Palm planters blamed for decline of Borneo monkey

Dec 07, 2011
A rare young proboscis monkey. Expanding palm-oil plantations in Malaysian Borneo are rapidly eating into the habitat of the rare proboscis monkey and causing its numbers to decline sharply, officials warned on December 7, 2011.

Expanding palm-oil plantations in Malaysian Borneo are rapidly eating into the habitat of the rare proboscis monkey and causing its numbers to decline sharply, officials warned Wednesday.

The reddish-brown primate, which is named for its distinctive large and fleshy nose, is found only on Borneo, a large island divided up between Malaysia, Indonesia and Brunei.

But rapid loss of its in and jungles, along with poaching, have caused populations in the Malaysian state of Sabah to drop and now just 6,000 exist in five major populations, a statement by Sabah's wildlife department warned.

The number of monkeys in one major population was declining by 10 percent per year, it added.

Rare proboscis monkeys. Rapid loss of its native habitat in mangrove swamps and jungles, along with poaching, have caused populations in the Malaysian state of Sabah to drop and now just 6,000 exist in five major populations, a statement by Sabah's wildlife department warned.

"I am concerned about the decline in the proboscis monkeys. The report by the wildlife department is alarming," Sabah state tourism, culture and environment minister Masidi Manjun told AFP.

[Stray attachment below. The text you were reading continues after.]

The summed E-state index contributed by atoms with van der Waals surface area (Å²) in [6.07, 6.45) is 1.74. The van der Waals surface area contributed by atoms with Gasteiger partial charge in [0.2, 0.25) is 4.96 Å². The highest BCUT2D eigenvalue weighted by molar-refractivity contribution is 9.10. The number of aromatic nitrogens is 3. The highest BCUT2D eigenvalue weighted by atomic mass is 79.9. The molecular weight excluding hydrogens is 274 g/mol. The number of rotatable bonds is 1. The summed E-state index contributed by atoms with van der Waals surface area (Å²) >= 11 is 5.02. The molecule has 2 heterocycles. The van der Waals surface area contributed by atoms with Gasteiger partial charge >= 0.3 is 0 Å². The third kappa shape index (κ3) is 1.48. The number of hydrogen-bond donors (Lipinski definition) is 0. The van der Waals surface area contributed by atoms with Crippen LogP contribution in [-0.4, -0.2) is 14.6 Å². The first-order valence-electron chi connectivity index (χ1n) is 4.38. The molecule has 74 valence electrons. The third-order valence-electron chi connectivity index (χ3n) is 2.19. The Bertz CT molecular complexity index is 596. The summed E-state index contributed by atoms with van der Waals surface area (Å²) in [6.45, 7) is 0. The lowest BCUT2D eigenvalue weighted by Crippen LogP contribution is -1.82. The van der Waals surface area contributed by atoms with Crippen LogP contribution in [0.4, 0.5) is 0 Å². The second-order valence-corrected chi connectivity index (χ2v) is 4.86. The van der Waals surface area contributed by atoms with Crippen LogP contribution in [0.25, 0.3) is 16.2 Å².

"The proboscis monkey has achieved iconic status and its popularity among tourists can be compared to the orangutan."

The wildlife department said planting of along mangrove riverbanks was the key culprit in the monkeys' decline.

Environmentalists say palm plantations are one of the greatest threats to rainforests in countries like Malaysia and Indonesia -- which account for 85 percent of world production of palm oil, an edible oil derived from palm fruit.

Virgin forests are often cleared to make way for palm plantations that stretch to the horizon in many parts of the two countries.

However, Masidi said expansion of other types of farmland was also to blame.

Masidi said state authorities had been ordered to tighten protection of the monkey's habitat.

He added "sufficient land" existed elsewhere in the state for palm cultivation and he hoped the state's official warning on the would lead to public pressure on "culprits" to cease activities that harm the animals.

Explore further: Stanford researchers rethink 'natural' habitat for wildlife

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